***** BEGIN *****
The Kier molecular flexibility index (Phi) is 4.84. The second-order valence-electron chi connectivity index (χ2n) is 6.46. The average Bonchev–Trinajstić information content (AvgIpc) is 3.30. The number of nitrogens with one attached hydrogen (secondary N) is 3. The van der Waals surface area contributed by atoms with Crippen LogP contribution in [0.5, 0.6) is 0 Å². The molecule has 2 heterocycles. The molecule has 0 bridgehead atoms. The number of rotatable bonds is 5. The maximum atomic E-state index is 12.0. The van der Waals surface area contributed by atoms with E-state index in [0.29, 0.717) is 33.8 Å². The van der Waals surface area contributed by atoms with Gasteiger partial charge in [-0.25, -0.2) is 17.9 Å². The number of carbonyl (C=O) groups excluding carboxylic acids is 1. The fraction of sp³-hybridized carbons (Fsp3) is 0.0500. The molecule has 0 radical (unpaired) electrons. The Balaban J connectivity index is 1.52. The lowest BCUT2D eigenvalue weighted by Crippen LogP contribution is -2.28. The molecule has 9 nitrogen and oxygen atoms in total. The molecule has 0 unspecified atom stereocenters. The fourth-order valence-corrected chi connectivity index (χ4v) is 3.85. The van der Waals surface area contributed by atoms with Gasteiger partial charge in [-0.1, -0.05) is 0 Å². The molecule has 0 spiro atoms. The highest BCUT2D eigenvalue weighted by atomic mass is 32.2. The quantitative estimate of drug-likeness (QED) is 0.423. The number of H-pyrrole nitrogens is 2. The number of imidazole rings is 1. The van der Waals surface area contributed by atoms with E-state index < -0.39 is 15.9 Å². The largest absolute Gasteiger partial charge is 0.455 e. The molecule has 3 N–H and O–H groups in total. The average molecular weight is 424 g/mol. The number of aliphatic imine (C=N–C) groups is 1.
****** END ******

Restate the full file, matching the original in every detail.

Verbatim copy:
The Kier molecular flexibility index (Phi) is 4.84. The second-order valence-electron chi connectivity index (χ2n) is 6.46. The average Bonchev–Trinajstić information content (AvgIpc) is 3.30. The number of nitrogens with one attached hydrogen (secondary N) is 3. The van der Waals surface area contributed by atoms with Crippen LogP contribution in [0.5, 0.6) is 0 Å². The molecule has 2 heterocycles. The molecule has 0 bridgehead atoms. The number of rotatable bonds is 5. The maximum atomic E-state index is 12.0. The van der Waals surface area contributed by atoms with E-state index in [0.29, 0.717) is 33.8 Å². The van der Waals surface area contributed by atoms with Gasteiger partial charge in [-0.25, -0.2) is 17.9 Å². The number of carbonyl (C=O) groups excluding carboxylic acids is 1. The fraction of sp³-hybridized carbons (Fsp3) is 0.0500. The molecule has 0 radical (unpaired) electrons. The Balaban J connectivity index is 1.52. The lowest BCUT2D eigenvalue weighted by Crippen LogP contribution is -2.28. The molecule has 9 nitrogen and oxygen atoms in total. The molecule has 0 unspecified atom stereocenters. The fourth-order valence-corrected chi connectivity index (χ4v) is 3.85. The van der Waals surface area contributed by atoms with Gasteiger partial charge in [-0.1, -0.05) is 0 Å². The molecule has 0 spiro atoms. The highest BCUT2D eigenvalue weighted by atomic mass is 32.2. The quantitative estimate of drug-likeness (QED) is 0.423. The number of H-pyrrole nitrogens is 2. The number of imidazole rings is 1. The van der Waals surface area contributed by atoms with E-state index < -0.39 is 15.9 Å². The largest absolute Gasteiger partial charge is 0.455 e. The molecule has 3 N–H and O–H groups in total. The average molecular weight is 424 g/mol. The number of aliphatic imine (C=N–C) groups is 1.